Human Working Time

In dentistry, there’s a term for materials called “working time.” We us a lot of materials which start out as a pliable liquid or paste, but after a few minutes set into a less movable solid. If you’ve ever had to get an impression of your teeth for braces or a crown, you’ve experienced working time firsthand. If you’ve ever used putty to fill a hole in drywall, likewise.

For us, working time represents  how long we have to make changes, to manipulate and troubleshoot, pack and shave, add and subtract, before the given material starts to set and can no longer be bent without breaking.

Lately, I have been thinking about the human equivalent to this pliable, workable state.

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Systemic Exclusion

I’ve mentioned in the past that my pastors quote a lot of books, so any single book which gets more than one mention automatically goes on my “To Read” list. One of the most frequently mentioned books is Miroslav Volf’s Exclusion and Embrace, whose ridiculously pretentious-sounding subheading is “A Theological Exploration of Identity, Otherness, and Reconciliation.” Continue reading

Psalm 74: Swinging Axes in a Forest of Trees

Ever since Ferguson happened years ago, I’ve posted a few times on this blog and my facebook about Black Lives Matter and racial injustice, but of the posts I’ve left up, there are a half dozen I’ve deleted.

Mostly, this is because I feel cynical about whether posting on facebook or social media does any good, because when I read the comments that some of my white and Asian-American friends post about these issues, it’s clear that they’re cuccooned within an entirely different internet of their own choosing that insulates them from these issues anyway. I feel in these moments that speaking out about racism is like preaching to the Woke choir, while those who really need to hear it just change the channel. Continue reading

Measuring Health in Quality of Life

1/3 low income adults say they avoid smiling because of their dental issues.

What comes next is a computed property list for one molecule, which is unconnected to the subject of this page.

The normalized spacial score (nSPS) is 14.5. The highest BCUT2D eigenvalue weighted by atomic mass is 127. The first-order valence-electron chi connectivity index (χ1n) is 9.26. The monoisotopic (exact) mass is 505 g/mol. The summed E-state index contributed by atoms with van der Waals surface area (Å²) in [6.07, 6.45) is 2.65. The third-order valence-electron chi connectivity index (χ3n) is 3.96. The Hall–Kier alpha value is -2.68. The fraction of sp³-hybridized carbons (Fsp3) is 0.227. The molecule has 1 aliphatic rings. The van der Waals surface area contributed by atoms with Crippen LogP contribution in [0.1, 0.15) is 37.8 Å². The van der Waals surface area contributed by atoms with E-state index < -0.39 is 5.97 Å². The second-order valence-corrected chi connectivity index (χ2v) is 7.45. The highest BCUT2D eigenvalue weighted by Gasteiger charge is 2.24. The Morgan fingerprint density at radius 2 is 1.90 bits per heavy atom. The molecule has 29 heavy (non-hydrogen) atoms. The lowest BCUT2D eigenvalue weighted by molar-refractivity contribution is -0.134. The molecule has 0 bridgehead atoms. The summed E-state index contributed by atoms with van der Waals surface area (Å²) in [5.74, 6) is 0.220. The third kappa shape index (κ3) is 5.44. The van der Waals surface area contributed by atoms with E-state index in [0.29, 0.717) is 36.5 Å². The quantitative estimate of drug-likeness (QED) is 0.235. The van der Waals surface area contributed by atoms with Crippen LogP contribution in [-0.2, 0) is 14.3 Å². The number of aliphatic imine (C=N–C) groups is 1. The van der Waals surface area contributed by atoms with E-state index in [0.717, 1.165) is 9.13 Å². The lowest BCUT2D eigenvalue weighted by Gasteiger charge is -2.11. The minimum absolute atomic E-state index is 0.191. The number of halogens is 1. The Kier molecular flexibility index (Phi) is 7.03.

17% have trouble doing usual activities because of the condition of their mouth/teeth.
~1/4 low-income adults say their oral health issues cause them to participate less in social activities.
$1.6 billion, the amount spent on ER dental visits in 2015, is the same as the amount it would cost to add adult dental benefits to Medicaid Continue reading

Almost 2016 Media Dump

On colorblind casting, and specifically the weird tension that colorblind casting can cause, e.g. in Ex Machina:

“The fact that the film is so self-aware about its most brutalized characters being robotic women of color becomes even more unnerving considering the audience is expected to forget Isaac is himself Latino.” (Angelica Jade Bastién, The Atlantic)

just found out that Oscar Isaac is Latino! I feel a little sad for him as a fellow person of color…if I became famous and somehow the fact that I was Chinese got hidden in the process (not that this could ever happen, since I don’t have white-passing privilege anyway, but regardless) I would feel ashamed. Like Esther in the palace of Xerxes or something!

NPR has a really good and brief commentary on that.

In the day-to-day experiences of these two characters — notably both created by writers of color — sometimes race matters very little, and other times, it matters quite a bit. Just like in real life! Race is not the focus of Creed and Master of None, but neither is it treated as a coincidence without consequence — and both works are far more textured and richer viewing experiences for that honest, straightforward acknowledgment. (Gene Demby, Code Switch/NPR)

And on an utterly unrelated note, here’s another piece from The Atlantic from my friend Andrew on the “new warfare,” aka the information/propaganda war that’s going to be, the author proposes, the warfare of the future. Unfortunately, liberal democracies don’t do well at this kind of war:

While it is relatively easy for authoritarian regimes to fuse the efforts of military, media, and business entities, in democracies the interests of these groups are often diametrically opposed. For example: When the U.K. government signed a deal this fall allowing China to invest in a new British nuclear reactor, the money men at the Treasury were delighted; the moral men in the media appalled by the United Kingdom selling out on human rights; and the military men worried by Chinese penetration of British energy and telecommunications infrastructure. Of course, Western powers can unite money, media, and the military to devastating and diabolical effect when a war is declared (the lead-up to the Iraq campaigns being the most obvious recent example), but they are more at a loss when responding to not-quite-wars that are undeclared. (Peter Pomerantsev, The Atlantic)

This is especially fascinating to me, because of late I’ve been obsessively and guiltily cutting into my expensive London time to watch The Newsroom, a show that hubby introduced to me and which is honestly excellent. I’m really sad it’s over already! (And now that you know that, if you start watching and feel similarly, at least I didn’t pull a Firefly prank on you)

I guess John Oliver is the closest thing we have to this amazingness:

The most terrifying part of Gone Girl is your (plural) self.


Even as someone who tends to skip to the last page, I have to precede with a big fat spoiler warning and tell you that you will ruin a huge element of the movie for yourself if you read this without watching it.

That said.

Last night I saw Gone Girl with my fierce, flawless, fast-talking girlfriends.

2/6 of us had read the book before, and knew what was coming the entire time. 6/6 of us left the movie shaken.

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